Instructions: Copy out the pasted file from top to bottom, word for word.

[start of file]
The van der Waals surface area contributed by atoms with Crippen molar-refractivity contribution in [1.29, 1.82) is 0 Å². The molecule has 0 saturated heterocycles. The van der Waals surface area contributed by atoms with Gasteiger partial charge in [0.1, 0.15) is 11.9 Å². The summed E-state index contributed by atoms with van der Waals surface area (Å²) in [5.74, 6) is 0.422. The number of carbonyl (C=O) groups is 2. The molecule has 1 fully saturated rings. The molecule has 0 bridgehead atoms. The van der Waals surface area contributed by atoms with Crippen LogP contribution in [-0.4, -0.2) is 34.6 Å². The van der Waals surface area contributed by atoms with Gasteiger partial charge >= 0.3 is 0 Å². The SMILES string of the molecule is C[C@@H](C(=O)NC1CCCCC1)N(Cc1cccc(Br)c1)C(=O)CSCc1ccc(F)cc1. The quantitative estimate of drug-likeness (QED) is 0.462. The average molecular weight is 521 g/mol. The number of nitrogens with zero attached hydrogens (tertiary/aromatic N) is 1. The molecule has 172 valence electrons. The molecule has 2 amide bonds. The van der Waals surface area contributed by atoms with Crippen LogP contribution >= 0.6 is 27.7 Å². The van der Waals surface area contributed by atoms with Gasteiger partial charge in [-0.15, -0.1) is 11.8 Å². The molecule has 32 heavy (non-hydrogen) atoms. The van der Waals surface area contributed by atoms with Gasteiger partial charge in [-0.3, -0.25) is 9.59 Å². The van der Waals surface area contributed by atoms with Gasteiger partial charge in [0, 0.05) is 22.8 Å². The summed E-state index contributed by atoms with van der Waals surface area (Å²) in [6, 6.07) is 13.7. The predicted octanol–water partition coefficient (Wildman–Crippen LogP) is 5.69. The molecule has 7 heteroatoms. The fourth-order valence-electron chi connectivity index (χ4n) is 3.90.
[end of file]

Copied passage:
The van der Waals surface area contributed by atoms with Crippen molar-refractivity contribution in [1.29, 1.82) is 0 Å². The molecule has 0 saturated heterocycles. The van der Waals surface area contributed by atoms with Gasteiger partial charge in [0.1, 0.15) is 11.9 Å². The summed E-state index contributed by atoms with van der Waals surface area (Å²) in [5.74, 6) is 0.422. The number of carbonyl (C=O) groups is 2. The molecule has 1 fully saturated rings. The molecule has 0 bridgehead atoms. The van der Waals surface area contributed by atoms with Crippen LogP contribution in [-0.4, -0.2) is 34.6 Å². The van der Waals surface area contributed by atoms with Gasteiger partial charge >= 0.3 is 0 Å². The SMILES string of the molecule is C[C@@H](C(=O)NC1CCCCC1)N(Cc1cccc(Br)c1)C(=O)CSCc1ccc(F)cc1. The quantitative estimate of drug-likeness (QED) is 0.462. The average molecular weight is 521 g/mol. The number of nitrogens with zero attached hydrogens (tertiary/aromatic N) is 1. The molecule has 172 valence electrons. The molecule has 2 amide bonds. The van der Waals surface area contributed by atoms with Crippen LogP contribution >= 0.6 is 27.7 Å². The van der Waals surface area contributed by atoms with Gasteiger partial charge in [-0.15, -0.1) is 11.8 Å². The molecule has 32 heavy (non-hydrogen) atoms. The van der Waals surface area contributed by atoms with Gasteiger partial charge in [-0.3, -0.25) is 9.59 Å². The van der Waals surface area contributed by atoms with Gasteiger partial charge in [0, 0.05) is 22.8 Å². The summed E-state index contributed by atoms with van der Waals surface area (Å²) in [6, 6.07) is 13.7. The predicted octanol–water partition coefficient (Wildman–Crippen LogP) is 5.69. The molecule has 7 heteroatoms. The fourth-order valence-electron chi connectivity index (χ4n) is 3.90.